B To Have and Have Not, Castro, Wednesday. This production ignited the Bogart-Bacall romance, which itself ignites the screen. Aside from the considerable charisma and sexual sparks that its stars set off, it’s an entertaining tale of war-time intrigue but not really an exceptional one. A good movie with a couple of great scenes. On a double bill with Dark Passage, which I have yet to see.
A+ Casablanca, Alameda, Tuesday and Wednesday. What can I say? You’ve either already seen the best film to come out of the classic Hollywood studio system, or you know you should. Let me just add that no one who worked on Casablanca thought they were making a masterpiece; it was just another sausage coming off the Warner assembly line. But somehow, just this once, everything came together perfectly. For more details, see Casablanca: The Accidental Masterpiece.
A To Kill A Mockingbird, Lark, Sunday, 1:10; Wednesday, 4:00. The film version of Harper Lee’s Pulitzer Prize-winning novel manages to be both a nostalgic reverie of depression-era small town Southern life and a condemnation of that life’s dark and ugly underbelly. Gregory Peck’s Atticus Finch is the ultimate decent and moral father, a character so virtuous he’d be unbelievable if the story wasn’t told through the eyes of his six-year-old daughter. (Had there been a sequel set in her teen years, Atticus would have been an idiotic tyrant.)
A Dr. Strangelove, Roxie, Sunday. A psychotic general named Jack D. Ripper (Sterling Hayden) orders his men to bomb the USSR and start World War III. But have no fear! The men responsible for avoiding Armageddon (several of them played by Peter Sellers) are slightly more competent than the Three Stooges. We like to look back at earlier decades as simpler, less fearful times, but Stanley Kubrick’s “nightmare comedy” reminds you just how scary things were back then. On a Kubrick double bill with The Shining, which I’ve never seen. I have more to say on both Dr. Strangelove and Stanley Kubrick. Both films in 35mm.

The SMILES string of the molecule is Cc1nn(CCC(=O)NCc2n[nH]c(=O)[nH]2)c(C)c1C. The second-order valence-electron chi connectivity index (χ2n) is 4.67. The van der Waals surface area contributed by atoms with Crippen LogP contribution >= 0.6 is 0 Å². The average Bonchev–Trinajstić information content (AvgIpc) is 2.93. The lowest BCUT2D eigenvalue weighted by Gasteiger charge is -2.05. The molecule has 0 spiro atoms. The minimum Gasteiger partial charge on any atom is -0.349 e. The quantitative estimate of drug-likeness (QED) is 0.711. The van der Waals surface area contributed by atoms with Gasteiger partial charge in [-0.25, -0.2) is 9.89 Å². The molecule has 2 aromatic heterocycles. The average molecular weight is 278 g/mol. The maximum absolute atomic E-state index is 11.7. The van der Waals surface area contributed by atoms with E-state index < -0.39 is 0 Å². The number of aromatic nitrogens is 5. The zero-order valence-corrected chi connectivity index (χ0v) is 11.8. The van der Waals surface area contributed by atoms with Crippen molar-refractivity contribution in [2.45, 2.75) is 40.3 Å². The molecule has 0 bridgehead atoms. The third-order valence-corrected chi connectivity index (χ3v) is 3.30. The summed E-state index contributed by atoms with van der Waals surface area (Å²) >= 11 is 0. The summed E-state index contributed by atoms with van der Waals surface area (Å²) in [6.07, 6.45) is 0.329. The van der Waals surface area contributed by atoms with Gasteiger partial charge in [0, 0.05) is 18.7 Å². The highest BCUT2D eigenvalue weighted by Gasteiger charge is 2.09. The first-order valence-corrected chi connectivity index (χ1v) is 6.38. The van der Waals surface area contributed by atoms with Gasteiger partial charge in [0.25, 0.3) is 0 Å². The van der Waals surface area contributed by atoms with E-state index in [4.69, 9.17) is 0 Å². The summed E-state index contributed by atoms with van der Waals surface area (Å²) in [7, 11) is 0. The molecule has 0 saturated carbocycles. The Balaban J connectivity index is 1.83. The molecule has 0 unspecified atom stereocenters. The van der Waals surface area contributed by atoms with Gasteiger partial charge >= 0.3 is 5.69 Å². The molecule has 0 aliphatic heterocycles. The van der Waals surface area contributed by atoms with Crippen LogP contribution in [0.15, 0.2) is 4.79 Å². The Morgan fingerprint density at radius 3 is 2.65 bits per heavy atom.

F Indiana Jones and the Temple of Doom, Balboa, Saturday, 10:00am. Absolutely the worst Indiana Jones movie ever. First, Spielberg and company tried to make it dark and atmospheric, but only succeeded in making it unpleasant. Second, leading lady Kate Capshaw, now Spielberg’s wife, gives a performance about as enticing as nails on a chalkboard. And finally, the movie is horribly, irredeemably, D.W. Griffith-level racist. Two years after Attenborough’s Gandhi,Spielberg and Lucas assure us that India needed white people to protect the good, child-like Indians from their evil, fanatical compatriots.
B The Hundred-Foot Journey, New Parkway, opens Friday. An Indian family in a small French town set up an eatery across the street from a famous and highly-regarded French restaurant, and the battle of culinary cultures begins. The first half is a lot of fun, but the main conflict gets settled–not very believably–way too soon. Then you spend too much time watching everyone be happy while waiting for two separate couples to realize that they’re in love. But I have to give kudos to cinematographer Linus Sandgren; this is the best photographed new film I’ve seen in a long time.